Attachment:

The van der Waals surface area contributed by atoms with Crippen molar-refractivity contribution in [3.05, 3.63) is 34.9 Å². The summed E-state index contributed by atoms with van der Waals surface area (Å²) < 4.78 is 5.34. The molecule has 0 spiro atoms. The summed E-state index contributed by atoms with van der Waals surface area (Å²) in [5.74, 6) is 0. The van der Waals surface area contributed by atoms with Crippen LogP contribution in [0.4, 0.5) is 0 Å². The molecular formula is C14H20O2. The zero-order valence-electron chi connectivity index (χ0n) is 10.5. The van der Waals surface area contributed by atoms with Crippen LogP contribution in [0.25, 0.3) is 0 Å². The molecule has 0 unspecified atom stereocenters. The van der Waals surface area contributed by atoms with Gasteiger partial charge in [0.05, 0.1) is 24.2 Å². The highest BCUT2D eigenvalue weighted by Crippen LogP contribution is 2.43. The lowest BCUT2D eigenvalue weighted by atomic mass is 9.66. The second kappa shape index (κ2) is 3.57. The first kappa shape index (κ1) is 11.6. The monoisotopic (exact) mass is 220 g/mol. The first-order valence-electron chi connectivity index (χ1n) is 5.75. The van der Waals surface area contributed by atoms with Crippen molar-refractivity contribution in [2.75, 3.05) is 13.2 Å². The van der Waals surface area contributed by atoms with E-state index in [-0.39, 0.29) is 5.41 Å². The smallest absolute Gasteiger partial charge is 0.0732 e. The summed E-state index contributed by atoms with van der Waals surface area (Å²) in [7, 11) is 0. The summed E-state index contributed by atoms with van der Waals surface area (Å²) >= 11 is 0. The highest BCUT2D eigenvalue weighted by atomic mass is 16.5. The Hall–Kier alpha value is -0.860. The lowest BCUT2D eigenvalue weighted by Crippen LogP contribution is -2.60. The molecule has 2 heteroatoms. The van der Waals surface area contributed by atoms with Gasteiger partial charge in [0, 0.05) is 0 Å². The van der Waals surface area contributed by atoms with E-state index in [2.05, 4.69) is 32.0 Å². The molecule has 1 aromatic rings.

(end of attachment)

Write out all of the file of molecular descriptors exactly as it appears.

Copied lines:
The van der Waals surface area contributed by atoms with Crippen molar-refractivity contribution in [3.05, 3.63) is 34.9 Å². The summed E-state index contributed by atoms with van der Waals surface area (Å²) < 4.78 is 5.34. The molecule has 0 spiro atoms. The summed E-state index contributed by atoms with van der Waals surface area (Å²) in [5.74, 6) is 0. The van der Waals surface area contributed by atoms with Crippen LogP contribution in [0.4, 0.5) is 0 Å². The molecular formula is C14H20O2. The zero-order valence-electron chi connectivity index (χ0n) is 10.5. The van der Waals surface area contributed by atoms with Crippen LogP contribution in [0.25, 0.3) is 0 Å². The molecule has 0 unspecified atom stereocenters. The van der Waals surface area contributed by atoms with Gasteiger partial charge in [0.05, 0.1) is 24.2 Å². The highest BCUT2D eigenvalue weighted by Crippen LogP contribution is 2.43. The lowest BCUT2D eigenvalue weighted by atomic mass is 9.66. The second kappa shape index (κ2) is 3.57. The first kappa shape index (κ1) is 11.6. The monoisotopic (exact) mass is 220 g/mol. The first-order valence-electron chi connectivity index (χ1n) is 5.75. The van der Waals surface area contributed by atoms with Crippen molar-refractivity contribution in [2.75, 3.05) is 13.2 Å². The van der Waals surface area contributed by atoms with E-state index in [-0.39, 0.29) is 5.41 Å². The smallest absolute Gasteiger partial charge is 0.0732 e. The summed E-state index contributed by atoms with van der Waals surface area (Å²) in [7, 11) is 0. The summed E-state index contributed by atoms with van der Waals surface area (Å²) >= 11 is 0. The highest BCUT2D eigenvalue weighted by atomic mass is 16.5. The Hall–Kier alpha value is -0.860. The lowest BCUT2D eigenvalue weighted by Crippen LogP contribution is -2.60. The molecule has 2 heteroatoms. The van der Waals surface area contributed by atoms with Gasteiger partial charge in [0, 0.05) is 0 Å². The van der Waals surface area contributed by atoms with E-state index in [2.05, 4.69) is 32.0 Å². The molecule has 1 aromatic rings.